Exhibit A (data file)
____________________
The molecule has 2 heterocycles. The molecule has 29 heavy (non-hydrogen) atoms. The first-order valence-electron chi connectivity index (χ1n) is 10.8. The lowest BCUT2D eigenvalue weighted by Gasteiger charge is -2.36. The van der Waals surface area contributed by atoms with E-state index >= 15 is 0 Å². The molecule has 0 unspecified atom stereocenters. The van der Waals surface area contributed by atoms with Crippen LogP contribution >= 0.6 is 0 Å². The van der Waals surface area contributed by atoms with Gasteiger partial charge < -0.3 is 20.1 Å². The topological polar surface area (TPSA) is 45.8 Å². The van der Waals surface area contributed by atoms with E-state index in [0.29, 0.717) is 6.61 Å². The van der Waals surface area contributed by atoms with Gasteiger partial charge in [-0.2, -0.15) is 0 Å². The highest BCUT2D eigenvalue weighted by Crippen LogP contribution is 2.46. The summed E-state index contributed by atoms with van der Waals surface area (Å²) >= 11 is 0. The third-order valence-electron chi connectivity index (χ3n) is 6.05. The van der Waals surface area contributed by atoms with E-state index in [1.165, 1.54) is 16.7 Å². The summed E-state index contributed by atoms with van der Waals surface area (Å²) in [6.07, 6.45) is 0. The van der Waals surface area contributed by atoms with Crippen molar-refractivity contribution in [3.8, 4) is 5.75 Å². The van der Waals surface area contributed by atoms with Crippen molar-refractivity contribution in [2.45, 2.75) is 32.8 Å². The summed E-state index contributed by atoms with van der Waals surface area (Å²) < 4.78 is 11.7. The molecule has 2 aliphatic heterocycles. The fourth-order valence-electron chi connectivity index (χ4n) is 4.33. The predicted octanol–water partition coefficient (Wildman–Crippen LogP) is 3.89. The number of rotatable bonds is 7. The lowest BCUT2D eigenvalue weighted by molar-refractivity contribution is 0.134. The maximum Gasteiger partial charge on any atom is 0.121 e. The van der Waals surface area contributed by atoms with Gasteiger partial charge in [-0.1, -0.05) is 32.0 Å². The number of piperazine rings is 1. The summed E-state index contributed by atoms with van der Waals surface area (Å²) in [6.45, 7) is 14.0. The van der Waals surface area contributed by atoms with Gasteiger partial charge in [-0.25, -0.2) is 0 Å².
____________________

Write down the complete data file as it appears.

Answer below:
The molecule has 2 heterocycles. The molecule has 29 heavy (non-hydrogen) atoms. The first-order valence-electron chi connectivity index (χ1n) is 10.8. The lowest BCUT2D eigenvalue weighted by Gasteiger charge is -2.36. The van der Waals surface area contributed by atoms with E-state index >= 15 is 0 Å². The molecule has 0 unspecified atom stereocenters. The van der Waals surface area contributed by atoms with Crippen LogP contribution >= 0.6 is 0 Å². The van der Waals surface area contributed by atoms with Gasteiger partial charge < -0.3 is 20.1 Å². The topological polar surface area (TPSA) is 45.8 Å². The van der Waals surface area contributed by atoms with E-state index in [0.29, 0.717) is 6.61 Å². The van der Waals surface area contributed by atoms with Gasteiger partial charge in [-0.2, -0.15) is 0 Å². The highest BCUT2D eigenvalue weighted by Crippen LogP contribution is 2.46. The summed E-state index contributed by atoms with van der Waals surface area (Å²) >= 11 is 0. The third-order valence-electron chi connectivity index (χ3n) is 6.05. The van der Waals surface area contributed by atoms with E-state index in [1.165, 1.54) is 16.7 Å². The summed E-state index contributed by atoms with van der Waals surface area (Å²) in [6.07, 6.45) is 0. The van der Waals surface area contributed by atoms with Crippen molar-refractivity contribution in [3.8, 4) is 5.75 Å². The van der Waals surface area contributed by atoms with Crippen molar-refractivity contribution in [2.45, 2.75) is 32.8 Å². The summed E-state index contributed by atoms with van der Waals surface area (Å²) < 4.78 is 11.7. The molecule has 2 aliphatic heterocycles. The fourth-order valence-electron chi connectivity index (χ4n) is 4.33. The predicted octanol–water partition coefficient (Wildman–Crippen LogP) is 3.89. The number of rotatable bonds is 7. The lowest BCUT2D eigenvalue weighted by molar-refractivity contribution is 0.134. The maximum Gasteiger partial charge on any atom is 0.121 e. The van der Waals surface area contributed by atoms with Gasteiger partial charge in [-0.1, -0.05) is 32.0 Å². The number of piperazine rings is 1. The summed E-state index contributed by atoms with van der Waals surface area (Å²) in [6.45, 7) is 14.0. The van der Waals surface area contributed by atoms with Gasteiger partial charge in [-0.25, -0.2) is 0 Å².